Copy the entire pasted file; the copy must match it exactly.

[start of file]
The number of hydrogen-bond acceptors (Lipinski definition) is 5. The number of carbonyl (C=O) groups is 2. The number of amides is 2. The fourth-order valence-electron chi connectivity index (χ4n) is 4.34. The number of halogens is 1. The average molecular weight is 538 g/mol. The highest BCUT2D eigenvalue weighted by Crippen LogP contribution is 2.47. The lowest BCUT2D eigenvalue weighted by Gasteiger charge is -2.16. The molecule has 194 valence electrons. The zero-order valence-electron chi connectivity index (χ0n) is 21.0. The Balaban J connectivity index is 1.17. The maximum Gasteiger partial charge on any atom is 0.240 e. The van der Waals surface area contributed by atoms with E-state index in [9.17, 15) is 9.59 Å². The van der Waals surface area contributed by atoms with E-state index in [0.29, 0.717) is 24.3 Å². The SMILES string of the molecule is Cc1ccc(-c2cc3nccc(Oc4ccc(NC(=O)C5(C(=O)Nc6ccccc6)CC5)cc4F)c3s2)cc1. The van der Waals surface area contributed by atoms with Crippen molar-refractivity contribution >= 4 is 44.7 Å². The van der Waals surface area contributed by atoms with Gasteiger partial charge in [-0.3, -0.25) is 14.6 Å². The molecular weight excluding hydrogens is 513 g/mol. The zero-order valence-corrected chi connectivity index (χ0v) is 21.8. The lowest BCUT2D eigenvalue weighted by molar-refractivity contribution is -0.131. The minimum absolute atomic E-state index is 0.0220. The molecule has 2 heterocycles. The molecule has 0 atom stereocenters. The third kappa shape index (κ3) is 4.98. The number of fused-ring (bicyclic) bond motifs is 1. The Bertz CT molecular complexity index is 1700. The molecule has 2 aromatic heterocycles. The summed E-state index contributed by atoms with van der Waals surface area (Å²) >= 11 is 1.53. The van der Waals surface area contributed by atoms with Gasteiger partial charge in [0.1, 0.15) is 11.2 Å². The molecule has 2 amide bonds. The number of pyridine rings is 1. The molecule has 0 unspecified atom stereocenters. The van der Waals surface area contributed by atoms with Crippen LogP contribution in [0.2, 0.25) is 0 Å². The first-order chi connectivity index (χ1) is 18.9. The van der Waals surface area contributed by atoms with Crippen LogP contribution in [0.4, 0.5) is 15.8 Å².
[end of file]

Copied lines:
The number of hydrogen-bond acceptors (Lipinski definition) is 5. The number of carbonyl (C=O) groups is 2. The number of amides is 2. The fourth-order valence-electron chi connectivity index (χ4n) is 4.34. The number of halogens is 1. The average molecular weight is 538 g/mol. The highest BCUT2D eigenvalue weighted by Crippen LogP contribution is 2.47. The lowest BCUT2D eigenvalue weighted by Gasteiger charge is -2.16. The molecule has 194 valence electrons. The zero-order valence-electron chi connectivity index (χ0n) is 21.0. The Balaban J connectivity index is 1.17. The maximum Gasteiger partial charge on any atom is 0.240 e. The van der Waals surface area contributed by atoms with E-state index in [9.17, 15) is 9.59 Å². The van der Waals surface area contributed by atoms with E-state index in [0.29, 0.717) is 24.3 Å². The SMILES string of the molecule is Cc1ccc(-c2cc3nccc(Oc4ccc(NC(=O)C5(C(=O)Nc6ccccc6)CC5)cc4F)c3s2)cc1. The van der Waals surface area contributed by atoms with Crippen molar-refractivity contribution >= 4 is 44.7 Å². The van der Waals surface area contributed by atoms with Gasteiger partial charge in [-0.3, -0.25) is 14.6 Å². The molecular weight excluding hydrogens is 513 g/mol. The zero-order valence-corrected chi connectivity index (χ0v) is 21.8. The lowest BCUT2D eigenvalue weighted by molar-refractivity contribution is -0.131. The minimum absolute atomic E-state index is 0.0220. The molecule has 2 heterocycles. The molecule has 0 atom stereocenters. The third kappa shape index (κ3) is 4.98. The number of fused-ring (bicyclic) bond motifs is 1. The Bertz CT molecular complexity index is 1700. The molecule has 2 aromatic heterocycles. The summed E-state index contributed by atoms with van der Waals surface area (Å²) >= 11 is 1.53. The van der Waals surface area contributed by atoms with Gasteiger partial charge in [0.1, 0.15) is 11.2 Å². The molecule has 2 amide bonds. The number of pyridine rings is 1. The molecule has 0 unspecified atom stereocenters. The van der Waals surface area contributed by atoms with Crippen LogP contribution in [0.2, 0.25) is 0 Å². The first-order chi connectivity index (χ1) is 18.9. The van der Waals surface area contributed by atoms with Crippen LogP contribution in [0.4, 0.5) is 15.8 Å².